According to the PEW Research Centre in the US, the ‘Millenials’ generation—that is, those born around the late 1970s to the turn of the millenium—has already overtaken both Generation X and Baby Boomers as the largest group in the workforce.

In HR, this is having a big impact on how companies adjust their approach to the work-life balance and wellness programmes they encourage their employees to adopt.

Dinesh Sheth of SHRM’s Executive Network puts it this way “Younger employees want to work in an environment in which they play an active role in managing their health and well-being and, according to a study by Aon Hewitt, the National Business Group on Health and the Future’s Company, there is a clear opportunity to engage with this demographic. For years, there has been a misconception that perks such as openwork spaces, bean bags, and ping pong tables were what Millennials were looking for, but there’s a lot more to understanding this cohort. They desire the tools to better manage their lives—whether physically, emotionally, or financially—and to participate in a meaningfully active lifestyle. With that in mind, employers should be developing programs that incentivise healthier lifestyles, engage with their company’s brand, and lower long-term costs.”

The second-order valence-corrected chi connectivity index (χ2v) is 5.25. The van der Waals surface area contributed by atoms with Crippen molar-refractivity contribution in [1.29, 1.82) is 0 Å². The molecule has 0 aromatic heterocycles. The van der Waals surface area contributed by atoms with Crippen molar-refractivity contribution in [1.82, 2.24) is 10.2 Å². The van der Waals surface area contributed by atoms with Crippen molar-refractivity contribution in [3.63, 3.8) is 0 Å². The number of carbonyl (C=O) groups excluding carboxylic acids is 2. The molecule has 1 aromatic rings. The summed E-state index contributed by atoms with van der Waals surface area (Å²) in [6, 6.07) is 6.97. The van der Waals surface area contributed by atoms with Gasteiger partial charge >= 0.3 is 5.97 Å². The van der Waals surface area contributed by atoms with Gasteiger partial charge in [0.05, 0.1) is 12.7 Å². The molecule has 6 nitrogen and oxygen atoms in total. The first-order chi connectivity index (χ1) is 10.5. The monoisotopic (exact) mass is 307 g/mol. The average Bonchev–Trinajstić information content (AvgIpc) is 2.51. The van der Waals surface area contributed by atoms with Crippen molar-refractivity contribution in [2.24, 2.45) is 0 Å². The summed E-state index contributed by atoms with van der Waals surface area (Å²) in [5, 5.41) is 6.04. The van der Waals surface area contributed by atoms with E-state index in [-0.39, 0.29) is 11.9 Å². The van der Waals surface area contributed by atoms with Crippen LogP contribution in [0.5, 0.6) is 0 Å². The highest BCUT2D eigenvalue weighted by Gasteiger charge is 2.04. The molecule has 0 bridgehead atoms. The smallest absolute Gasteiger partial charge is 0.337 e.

Similarly, the behaviours and habits of this demographic are such that there’s a definite mis-match with the very dated workings of the recruitment business.

Today’s Millennials want a single platform to accomplish tasks. They expect a benefits program to be accessible on the go, from any location and on any device. A program that requires users to download multiple apps, go through different logins, or can only be accessed through a desktop computer are sure to be underutilised, if used at all.

It’s therefore incredibly timely that a recruitment platform like Vidu is set to shake up the way Millenials, for one, approach finding work.

Vidu Founder, Nicky Jones, comments: “The sheer numbers of younger employees using mobile or tablet as their communication means of choice, opens up the huge potential for video and social to be used in their job searches. It’s no exaggeration to claim that a young person could record a video, select their ‘public’ social feeds and post a job application in their coffee break. They’re savvy enough to do it, and the recruitment business hasn’t, as yet, engaged with them.”

Once the Vidu platform has taken off, recruiters will begin to wonder how they managed without it.

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